Now she’s gone! Memories remain, but they are accompanied by sadness for what is no more.

Part of me is missing, too.  Adjusting to who I am without her means reorienting my identity, redefining my vocation,  re-ordering everyday living.

But there is a mysterious goodness in grieving at Christmastime. It’s hard to explain.

The pensiveness I feel seems to be stripping away the superficiality of the season and confronting me anew with the profundity of the Christmas story:

The infinite God, the source of all life, who brings this magnificent and ever-expanding universe into being, entered human flesh with all its frailty, vulnerability, death, and grieving. Thereby,  God has claimed all matter, including human life and death, as bearers of divine presence and love.

The ultimate meaning of our existence is to be extensions of the incarnation, birthing and nurturing God’s presence and love amid our living, grieving, and dying.

Grief is love weeping, evidence of love shared. The longing for presence, yearning for recovered memories and lived expressions are signs that love still lives and grows. Gratitude that love remains amid death and loss gives perspective to the grieving.

But Linda is no longer present for me to tangibly share love. That still hurts deeply!

Christmas speaks to that hurt, too! It doesn’t take it away, but it offers a means of redeeming the absence and hurt: I can enter the loss, grief, and longing of others!

There is comfort in solidarity with those who suffer. Some are in our families. Others are neighbors. They need a gentle embrace, a whisper of comfort, perhaps a gesture of forgiveness, a word of encouragement.

There is also comfort in extending hospitality and advocating on behalf of the vulnerable and wounded who also bear God’s image, presence, and love.

Christmas is about God coming in a helpless baby, born of a young peasant, unmarried and pregnant teenager, made homeless by a cruel governmental decree.

The Christmas stories in the New Testament proclaim God’s radical hospitality and prophetic advocacy on behalf of the powerless, despised, and vulnerable people of the world.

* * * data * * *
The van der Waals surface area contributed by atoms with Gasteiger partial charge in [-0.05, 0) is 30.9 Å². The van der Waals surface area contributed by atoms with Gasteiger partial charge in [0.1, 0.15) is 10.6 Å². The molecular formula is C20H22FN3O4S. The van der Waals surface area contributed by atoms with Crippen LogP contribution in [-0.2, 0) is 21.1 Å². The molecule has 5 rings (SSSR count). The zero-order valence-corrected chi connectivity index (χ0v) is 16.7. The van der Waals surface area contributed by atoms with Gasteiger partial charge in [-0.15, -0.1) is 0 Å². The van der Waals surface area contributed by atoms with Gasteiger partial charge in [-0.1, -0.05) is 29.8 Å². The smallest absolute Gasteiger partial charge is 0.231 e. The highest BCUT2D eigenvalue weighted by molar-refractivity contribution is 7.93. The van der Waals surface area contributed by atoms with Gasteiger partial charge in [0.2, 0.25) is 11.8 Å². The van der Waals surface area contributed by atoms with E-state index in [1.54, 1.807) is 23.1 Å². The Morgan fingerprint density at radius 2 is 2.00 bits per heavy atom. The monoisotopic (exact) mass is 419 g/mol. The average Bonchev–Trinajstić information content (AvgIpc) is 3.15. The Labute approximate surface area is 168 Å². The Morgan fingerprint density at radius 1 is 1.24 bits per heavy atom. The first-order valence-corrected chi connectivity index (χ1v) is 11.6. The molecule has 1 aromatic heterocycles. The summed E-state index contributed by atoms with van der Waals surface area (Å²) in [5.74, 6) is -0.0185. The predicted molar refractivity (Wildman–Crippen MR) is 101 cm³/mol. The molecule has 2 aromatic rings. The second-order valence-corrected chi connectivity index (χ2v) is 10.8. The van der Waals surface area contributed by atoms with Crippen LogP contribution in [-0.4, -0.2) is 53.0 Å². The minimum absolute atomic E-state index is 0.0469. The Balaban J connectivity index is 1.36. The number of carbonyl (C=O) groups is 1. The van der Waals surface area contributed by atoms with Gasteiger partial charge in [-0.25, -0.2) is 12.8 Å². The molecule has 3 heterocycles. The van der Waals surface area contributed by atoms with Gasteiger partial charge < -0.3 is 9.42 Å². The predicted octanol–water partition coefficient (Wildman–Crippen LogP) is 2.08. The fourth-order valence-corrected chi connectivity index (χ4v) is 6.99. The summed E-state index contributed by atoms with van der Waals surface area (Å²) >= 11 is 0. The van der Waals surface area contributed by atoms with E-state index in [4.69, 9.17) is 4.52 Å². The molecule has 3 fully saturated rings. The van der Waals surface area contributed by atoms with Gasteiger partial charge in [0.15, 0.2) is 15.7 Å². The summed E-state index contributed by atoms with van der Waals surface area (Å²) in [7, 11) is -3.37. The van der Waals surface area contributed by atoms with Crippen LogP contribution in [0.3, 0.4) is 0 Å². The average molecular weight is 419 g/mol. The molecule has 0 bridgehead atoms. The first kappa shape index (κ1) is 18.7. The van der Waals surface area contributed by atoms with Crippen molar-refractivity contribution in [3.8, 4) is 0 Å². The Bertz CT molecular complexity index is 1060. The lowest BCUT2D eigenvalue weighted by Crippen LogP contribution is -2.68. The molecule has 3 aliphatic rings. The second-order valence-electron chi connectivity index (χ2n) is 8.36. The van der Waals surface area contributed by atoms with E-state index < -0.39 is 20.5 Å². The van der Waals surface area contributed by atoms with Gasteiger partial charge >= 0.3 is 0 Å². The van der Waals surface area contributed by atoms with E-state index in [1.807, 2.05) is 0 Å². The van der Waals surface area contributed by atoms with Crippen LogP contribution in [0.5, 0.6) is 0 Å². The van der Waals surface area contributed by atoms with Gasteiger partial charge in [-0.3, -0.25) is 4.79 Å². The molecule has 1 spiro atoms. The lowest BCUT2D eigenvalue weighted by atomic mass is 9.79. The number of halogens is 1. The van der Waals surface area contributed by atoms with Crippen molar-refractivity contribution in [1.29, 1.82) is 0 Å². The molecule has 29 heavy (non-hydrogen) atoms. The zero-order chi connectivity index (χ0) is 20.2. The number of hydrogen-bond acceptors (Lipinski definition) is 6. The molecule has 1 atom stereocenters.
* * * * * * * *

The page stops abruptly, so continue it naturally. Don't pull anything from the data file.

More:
Grief has energy, passion! I pray that the energy and passion of my grieving will be channeled into friendship with and acts of mercy and justice on behalf of those with whom Jesus so closely identified that we meet him in them.

That’s what God wants! And, I think that is how Linda would want me to grieve her absence!

Christmas, after all, is about God entering our grief, redeeming our sorrows, and inviting us to join Emmanuel in “the least of these.”

 

 

 

A Special Time with Two Friends

One of my favorite memories as a bishop was a retreat with the extended cabinet in Mississippi. I invited two special friends and natives of Mississippi who have courageously championed justice and inclusion for at least six decades.

We spent two days engaged in conversation with Will Campbell (here) and Tex Sample (here)! They shared their experiences growing up in Mississippi and their own struggle to counter prejudice, racism, and exclusion. What a memorable experience!

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With disarming wit, intriguing stories, and prophetic insight, Tex and Will invited us to confront our own racism and exclusion and to expand our circle of justice and hospitality.

I first met Tex in the 1980s when we served on the General Board of Church and Society. We have been friends for more than thirty years; and I treasure his continuing support, guidance, and inspiration.

Tex is equally at home swapping stories with “hard living” folks in a local hangout, delivering lectures at top universities, and organizing local communities to challenge city hall. He has spent his life on the frontlines and in the trenches in the struggle against injustice and exclusion in both church and society.

Will Campbell and I met in prison! I had read his Brother to a Dragon Fly. Now, here he was sitting across from a condemned man awaiting execution! He lived what he preached. His circle of compassion and concern was wide enough to include Klansmen and leaders of the civil rights movement, a convicted murderer and a United Methodist pastor.

During my years as bishop in Nashville and Mississippi, Will would show up unexpectedly at an event or call on the phone. Every encounter left me laughing and inspired. I always felt that I had been visited by one of God’s choice prophets and angels! Though he died June 3, 2013, he continues to inspire and challenge me to broaden my circle of hospitality and deepen my commitment to justice.

I give thanks for holy friendships that challenge my prejudices, widen my circle of compassion, and call forth courage to seek justice for ALL people. Special thanks today for Tex Sample and the late Will Campbell!

(I am indebted to John Moore for this photo taken at the retreat.)